- Associated Press - Friday, June 20, 2014

COLUMBUS, Ind. (AP) - A 5-year-old Columbus boy lost his battle to cancer 12 months ago, but his “Angels” are still fighting for a cure.

Just before preschool, Peyton Whittington was diagnosed with diffuse intrinsic pontine glioma, a disease that strikes the brain stem and renders nervous system function impossible. He died a year later.

His parents, Lynn and John Whittington, still are grieving. But they are dedicating their lives to finding a cure.

Lynn Whittington launched the Peyton’s Angels Indiana Chapter of the Cure Starts Now in December. She has been preparing for the chapter’s first event ever since - and now it’s here.


Carnival for the Cure, an afternoon of games and prizes in memory of Peyton, will be from 1 to 5?p.m. Sunday at Ceraland Park, The Republic reported (http://bit.ly/1lQFKbn ).

All proceeds will go toward finding a cure for DIPG and other pediatric brain tumors. Statistics show that fewer than 10 percent of children diagnosed with the disease will live longer than 18 months, and survival is even rarer.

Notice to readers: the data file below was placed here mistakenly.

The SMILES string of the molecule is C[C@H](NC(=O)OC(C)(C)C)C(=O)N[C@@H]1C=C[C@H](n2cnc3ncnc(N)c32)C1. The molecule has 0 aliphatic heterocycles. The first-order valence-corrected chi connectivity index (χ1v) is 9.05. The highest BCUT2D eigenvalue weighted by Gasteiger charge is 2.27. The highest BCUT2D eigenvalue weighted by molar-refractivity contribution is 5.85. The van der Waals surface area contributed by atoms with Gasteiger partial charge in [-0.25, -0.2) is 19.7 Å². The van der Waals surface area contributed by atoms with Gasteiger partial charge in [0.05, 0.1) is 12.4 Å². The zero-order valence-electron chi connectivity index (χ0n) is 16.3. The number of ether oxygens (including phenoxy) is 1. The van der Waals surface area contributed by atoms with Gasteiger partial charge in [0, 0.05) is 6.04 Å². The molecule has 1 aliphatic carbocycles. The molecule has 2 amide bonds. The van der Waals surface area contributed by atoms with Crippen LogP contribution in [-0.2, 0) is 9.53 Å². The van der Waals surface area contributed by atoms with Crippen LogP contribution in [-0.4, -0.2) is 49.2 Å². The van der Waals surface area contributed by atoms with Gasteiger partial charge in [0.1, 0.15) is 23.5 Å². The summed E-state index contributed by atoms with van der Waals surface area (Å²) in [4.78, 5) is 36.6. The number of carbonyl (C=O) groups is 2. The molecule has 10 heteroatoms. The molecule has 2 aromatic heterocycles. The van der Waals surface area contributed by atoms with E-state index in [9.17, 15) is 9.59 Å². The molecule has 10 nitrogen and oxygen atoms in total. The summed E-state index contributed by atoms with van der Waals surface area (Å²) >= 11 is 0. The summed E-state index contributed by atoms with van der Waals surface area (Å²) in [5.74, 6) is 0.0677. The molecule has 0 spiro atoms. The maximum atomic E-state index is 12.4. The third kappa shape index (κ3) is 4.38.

“I look at DIPG as an intruder who broke into our lives, tortured and killed my son,” Lynn Whittington said. “I’m going after this disease with everything I have.”

It was two years ago on Father’s Day when the Whittingtons’ world crumbled.

Peyton was learning to ride his bike on June 15. The next day, he felt dizzy and was seeing two trees in the family’s front yard where only one stands.

“He couldn’t even stand or walk,” John said. “He was acting the same as somebody who drinks too much, but the problem is it just keeps going.”

Peyton was bleeding in his brain and was rushed by ambulance to Riley Hospital for Children at Indiana University Health in Indianapolis on June 17.

He fell asleep there during an MRI - the moment doctors realized how serious Peyton’s illness was.

“The doctor burst through the doors and started shaking him,” his mother said.

“She said he should not be sleeping. He was slipping into a coma. She said, ‘We need to do something now, or we’ll lose him.’”

The tumor was in his brain stem and it could not be removed.

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